(Stephan Sedam / LAT)

Picture the outdoorsman in a plaid shirt. He’s rugged-good-looking, a few days’ worth of perfectly even stubble dirtying a rich tan.

His sleek kayak rests on the shore. Virgin forest stretches into an immaculate sunset. A hearty campfire throws up heat and light. And a dog lies quietly and obediently at the flip-flops of its master.

What a load! You paddlers with your stupid barking dogs. There is no tranquillity while your mutt rummages through my dinner scraps, tramples my drying gear with its dirty paws and lifts its leg on my tent.

We paddlers come together at campgrounds, riverbanks and festivals.

Often we pitch our tents less than a paddle length apart. Strangely, we all get up in the morning at the same ungodly hour, at 5 a.m. when some dog yips at a chipmunk, striking up a canine chorus.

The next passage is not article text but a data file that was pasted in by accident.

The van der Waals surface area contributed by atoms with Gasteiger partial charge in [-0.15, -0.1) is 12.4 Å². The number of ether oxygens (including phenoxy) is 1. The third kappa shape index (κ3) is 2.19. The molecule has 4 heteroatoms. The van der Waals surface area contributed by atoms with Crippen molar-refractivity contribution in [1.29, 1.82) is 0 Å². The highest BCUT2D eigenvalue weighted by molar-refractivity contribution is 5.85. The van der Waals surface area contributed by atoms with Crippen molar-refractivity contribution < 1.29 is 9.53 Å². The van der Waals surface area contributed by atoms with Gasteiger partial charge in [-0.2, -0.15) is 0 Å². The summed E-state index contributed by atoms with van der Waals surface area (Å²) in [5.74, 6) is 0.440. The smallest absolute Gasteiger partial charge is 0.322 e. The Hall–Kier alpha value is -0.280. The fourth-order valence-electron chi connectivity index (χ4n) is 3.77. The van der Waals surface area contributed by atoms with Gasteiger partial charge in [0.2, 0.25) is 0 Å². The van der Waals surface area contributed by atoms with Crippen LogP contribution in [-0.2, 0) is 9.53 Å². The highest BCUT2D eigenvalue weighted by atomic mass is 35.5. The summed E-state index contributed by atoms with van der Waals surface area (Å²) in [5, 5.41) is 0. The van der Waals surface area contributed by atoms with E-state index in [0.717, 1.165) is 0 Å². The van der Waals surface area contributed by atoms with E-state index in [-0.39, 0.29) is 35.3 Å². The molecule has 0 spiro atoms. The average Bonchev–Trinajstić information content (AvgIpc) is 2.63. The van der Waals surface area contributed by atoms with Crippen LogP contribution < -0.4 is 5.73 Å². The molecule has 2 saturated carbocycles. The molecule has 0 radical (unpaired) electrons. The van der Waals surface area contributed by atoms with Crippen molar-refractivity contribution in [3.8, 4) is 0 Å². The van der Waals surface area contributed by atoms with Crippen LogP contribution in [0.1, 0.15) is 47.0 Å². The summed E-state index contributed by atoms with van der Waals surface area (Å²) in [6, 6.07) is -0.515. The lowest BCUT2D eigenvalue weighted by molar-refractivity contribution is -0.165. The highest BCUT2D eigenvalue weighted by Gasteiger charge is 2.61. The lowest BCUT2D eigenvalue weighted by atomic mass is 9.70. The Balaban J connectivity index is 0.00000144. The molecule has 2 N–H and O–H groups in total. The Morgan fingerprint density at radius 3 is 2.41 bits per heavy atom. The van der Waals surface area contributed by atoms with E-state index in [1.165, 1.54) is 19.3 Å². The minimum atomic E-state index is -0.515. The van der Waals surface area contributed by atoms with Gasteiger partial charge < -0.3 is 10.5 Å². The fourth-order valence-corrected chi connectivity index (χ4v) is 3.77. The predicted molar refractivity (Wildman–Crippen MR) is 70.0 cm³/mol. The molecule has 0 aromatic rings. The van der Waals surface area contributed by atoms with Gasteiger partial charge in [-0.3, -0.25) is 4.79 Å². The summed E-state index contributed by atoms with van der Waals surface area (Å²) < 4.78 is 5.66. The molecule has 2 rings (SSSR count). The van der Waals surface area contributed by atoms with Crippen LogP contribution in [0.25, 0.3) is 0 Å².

I’m no dog psychiatrist. I can’t explain why doggie A attacks doggie B. What I do know is that about every 10 minutes, one dog owner jumps up and runs screaming across the campground to tear his beast off the bleeding neck of another.

Worse than the chaos on land is the frenzy in the water wrought by the moron who brings his dog paddling. It either launches into the river, nearly drowning — word to the wise, the doggie paddle doesn’t serve anyone well in class 3 or higher rapids — or gives chase downstream, thrashing through the brush and barking itself hoarse. Great idea. Thanks for not thinking about anybody but yourself.

Which brings me to my final point: If your dog behaves badly, it’s because you, the owner, have brought it up poorly. You, the owner, have failed this dog and, consequently, you have failed us.

Leave the dog at home.

— Ben Aylsworth